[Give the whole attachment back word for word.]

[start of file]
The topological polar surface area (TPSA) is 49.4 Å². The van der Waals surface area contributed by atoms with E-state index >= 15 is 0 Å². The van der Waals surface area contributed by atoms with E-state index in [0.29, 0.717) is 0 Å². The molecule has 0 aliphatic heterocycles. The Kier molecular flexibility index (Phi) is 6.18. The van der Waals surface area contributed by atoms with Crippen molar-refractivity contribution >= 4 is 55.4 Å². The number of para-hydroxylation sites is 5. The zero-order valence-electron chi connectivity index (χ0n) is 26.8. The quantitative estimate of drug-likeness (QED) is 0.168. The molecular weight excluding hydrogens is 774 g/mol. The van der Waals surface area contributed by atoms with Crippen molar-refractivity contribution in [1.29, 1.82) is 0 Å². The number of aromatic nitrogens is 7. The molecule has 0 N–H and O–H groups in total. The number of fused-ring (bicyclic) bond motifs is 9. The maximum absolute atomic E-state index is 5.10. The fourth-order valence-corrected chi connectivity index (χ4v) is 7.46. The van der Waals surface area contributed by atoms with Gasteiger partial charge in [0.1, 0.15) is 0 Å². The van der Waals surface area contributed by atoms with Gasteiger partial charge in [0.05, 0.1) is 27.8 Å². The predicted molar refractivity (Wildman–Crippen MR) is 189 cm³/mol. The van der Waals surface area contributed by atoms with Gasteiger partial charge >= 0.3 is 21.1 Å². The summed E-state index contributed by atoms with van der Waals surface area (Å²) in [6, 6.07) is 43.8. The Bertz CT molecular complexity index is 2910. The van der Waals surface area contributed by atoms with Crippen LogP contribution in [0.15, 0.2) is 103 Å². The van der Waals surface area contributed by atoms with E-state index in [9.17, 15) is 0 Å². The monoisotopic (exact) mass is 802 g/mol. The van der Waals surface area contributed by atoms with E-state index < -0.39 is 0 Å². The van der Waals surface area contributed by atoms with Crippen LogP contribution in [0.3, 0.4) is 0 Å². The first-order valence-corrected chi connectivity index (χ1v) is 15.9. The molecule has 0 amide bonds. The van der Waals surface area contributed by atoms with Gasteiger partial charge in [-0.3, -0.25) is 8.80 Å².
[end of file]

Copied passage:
The topological polar surface area (TPSA) is 49.4 Å². The van der Waals surface area contributed by atoms with E-state index >= 15 is 0 Å². The van der Waals surface area contributed by atoms with E-state index in [0.29, 0.717) is 0 Å². The molecule has 0 aliphatic heterocycles. The Kier molecular flexibility index (Phi) is 6.18. The van der Waals surface area contributed by atoms with Crippen molar-refractivity contribution >= 4 is 55.4 Å². The number of para-hydroxylation sites is 5. The zero-order valence-electron chi connectivity index (χ0n) is 26.8. The quantitative estimate of drug-likeness (QED) is 0.168. The molecular weight excluding hydrogens is 774 g/mol. The van der Waals surface area contributed by atoms with Crippen molar-refractivity contribution in [1.29, 1.82) is 0 Å². The number of aromatic nitrogens is 7. The molecule has 0 N–H and O–H groups in total. The number of fused-ring (bicyclic) bond motifs is 9. The maximum absolute atomic E-state index is 5.10. The fourth-order valence-corrected chi connectivity index (χ4v) is 7.46. The van der Waals surface area contributed by atoms with Gasteiger partial charge in [0.1, 0.15) is 0 Å². The van der Waals surface area contributed by atoms with Gasteiger partial charge in [0.05, 0.1) is 27.8 Å². The predicted molar refractivity (Wildman–Crippen MR) is 189 cm³/mol. The van der Waals surface area contributed by atoms with Gasteiger partial charge >= 0.3 is 21.1 Å². The summed E-state index contributed by atoms with van der Waals surface area (Å²) in [6, 6.07) is 43.8. The Bertz CT molecular complexity index is 2910. The van der Waals surface area contributed by atoms with Crippen LogP contribution in [0.15, 0.2) is 103 Å². The van der Waals surface area contributed by atoms with E-state index in [9.17, 15) is 0 Å². The monoisotopic (exact) mass is 802 g/mol. The van der Waals surface area contributed by atoms with E-state index < -0.39 is 0 Å². The van der Waals surface area contributed by atoms with Crippen LogP contribution in [0.3, 0.4) is 0 Å². The first-order valence-corrected chi connectivity index (χ1v) is 15.9. The molecule has 0 amide bonds. The van der Waals surface area contributed by atoms with Gasteiger partial charge in [-0.3, -0.25) is 8.80 Å².